In becoming a “missional” congregation, there are 5 steps to engage in: Encounter, Discover, Envision, Experiment, Evaluate and Renew. The first one – Encounter – “creates safe and sacred space for the congregation to encounter God’s Spirit, each other, and the surrounding community.”* The Spiritual Practices introduced the last few weeks are only a few of the many ways that we can encounter the divine Spirit, which is the foundational, ongoing step in seeking God’s guidance.
For this week’s “Leading Mission Tip,” let’s talk about how we encounter each other as a congregation. Sometimes asking questions is the best way of becoming aware of what we are doing and envisioning a new future with the Spirit’s promptings. Here are a few to consider as a congregation:
-How do we intentionally create opportunities to deepen relationships with one another?
-What might God desire to reveal to us about our sacred journey as a congregation?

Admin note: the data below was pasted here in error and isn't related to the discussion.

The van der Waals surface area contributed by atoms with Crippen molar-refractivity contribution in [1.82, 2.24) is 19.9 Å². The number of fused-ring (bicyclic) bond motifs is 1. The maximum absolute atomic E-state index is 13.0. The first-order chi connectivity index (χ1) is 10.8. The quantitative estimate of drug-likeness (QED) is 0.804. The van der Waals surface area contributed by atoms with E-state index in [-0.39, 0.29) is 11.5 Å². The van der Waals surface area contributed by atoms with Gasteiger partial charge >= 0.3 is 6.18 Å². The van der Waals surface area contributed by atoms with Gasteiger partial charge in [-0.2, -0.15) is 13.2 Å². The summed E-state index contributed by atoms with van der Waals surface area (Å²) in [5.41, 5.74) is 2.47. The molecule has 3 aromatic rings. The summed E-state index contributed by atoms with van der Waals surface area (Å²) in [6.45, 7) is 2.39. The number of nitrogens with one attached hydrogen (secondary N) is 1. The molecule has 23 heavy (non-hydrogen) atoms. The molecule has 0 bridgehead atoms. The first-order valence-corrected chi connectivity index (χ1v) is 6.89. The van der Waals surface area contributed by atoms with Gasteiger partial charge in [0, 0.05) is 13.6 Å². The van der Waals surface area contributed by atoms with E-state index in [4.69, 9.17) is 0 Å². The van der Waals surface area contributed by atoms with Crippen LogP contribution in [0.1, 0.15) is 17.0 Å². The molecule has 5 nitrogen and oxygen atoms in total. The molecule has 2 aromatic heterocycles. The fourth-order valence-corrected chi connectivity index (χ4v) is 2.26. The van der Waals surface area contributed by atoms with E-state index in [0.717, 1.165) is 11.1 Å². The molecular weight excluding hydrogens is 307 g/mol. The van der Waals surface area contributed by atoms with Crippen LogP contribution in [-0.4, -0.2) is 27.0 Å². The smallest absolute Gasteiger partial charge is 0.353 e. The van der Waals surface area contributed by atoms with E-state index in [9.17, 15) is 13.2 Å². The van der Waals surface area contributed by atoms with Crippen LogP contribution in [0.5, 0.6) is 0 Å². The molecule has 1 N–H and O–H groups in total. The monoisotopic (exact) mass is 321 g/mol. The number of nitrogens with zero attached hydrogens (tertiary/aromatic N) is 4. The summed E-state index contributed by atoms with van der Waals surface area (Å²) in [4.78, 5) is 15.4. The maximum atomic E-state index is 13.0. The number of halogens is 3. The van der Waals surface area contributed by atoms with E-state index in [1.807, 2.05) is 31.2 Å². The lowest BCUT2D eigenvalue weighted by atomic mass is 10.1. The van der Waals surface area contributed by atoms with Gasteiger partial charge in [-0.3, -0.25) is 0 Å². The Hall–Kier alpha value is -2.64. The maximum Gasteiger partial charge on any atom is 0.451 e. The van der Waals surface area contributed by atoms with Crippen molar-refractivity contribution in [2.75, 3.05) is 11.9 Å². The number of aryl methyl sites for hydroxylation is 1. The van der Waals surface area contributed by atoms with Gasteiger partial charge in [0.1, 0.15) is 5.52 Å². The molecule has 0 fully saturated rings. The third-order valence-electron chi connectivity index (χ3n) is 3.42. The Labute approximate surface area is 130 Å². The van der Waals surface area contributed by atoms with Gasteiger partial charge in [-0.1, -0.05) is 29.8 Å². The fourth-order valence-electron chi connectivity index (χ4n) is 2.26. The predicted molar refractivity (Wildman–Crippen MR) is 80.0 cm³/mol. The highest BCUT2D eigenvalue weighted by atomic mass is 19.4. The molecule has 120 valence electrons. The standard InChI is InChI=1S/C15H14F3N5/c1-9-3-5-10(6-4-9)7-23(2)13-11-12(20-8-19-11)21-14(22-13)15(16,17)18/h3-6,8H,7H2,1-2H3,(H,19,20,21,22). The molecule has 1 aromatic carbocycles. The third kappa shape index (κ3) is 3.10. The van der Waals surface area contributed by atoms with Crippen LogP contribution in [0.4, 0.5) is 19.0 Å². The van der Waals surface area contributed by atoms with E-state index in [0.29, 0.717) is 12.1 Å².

-What dimensions of our congregational experience have significant meaning for us and will help maintain a foundation to build on for the future?
Find a time when the congregation meets together in which we begin with a Spiritual Practice (see previous week’s Tips) and then lead into a discussion of the above questions. It could be after a potluck meal, after a church service, on a Saturday, or some other time. If there is no such time, this will be the first step – to find a time in which discussion can occur.
IMPORTANT reminder: Make sure everyone understands the principles of respectful discussion – Speak for oneself, rather than disagreeing with another person’s ideas; Speak and listen one at a time; Establish a basic time limit for any one person to speak, so all have opportunity; Have someone write down the ideas for future reflection and/or decisions by congregational leadership. Don’t rush to make decisions! Allow plenty of time (months?) for open discussion and discernment of God’s will.
*Ideas for “Leading Mission Tips” come from the missionalleaders.org site and Michigan Mission Center materials.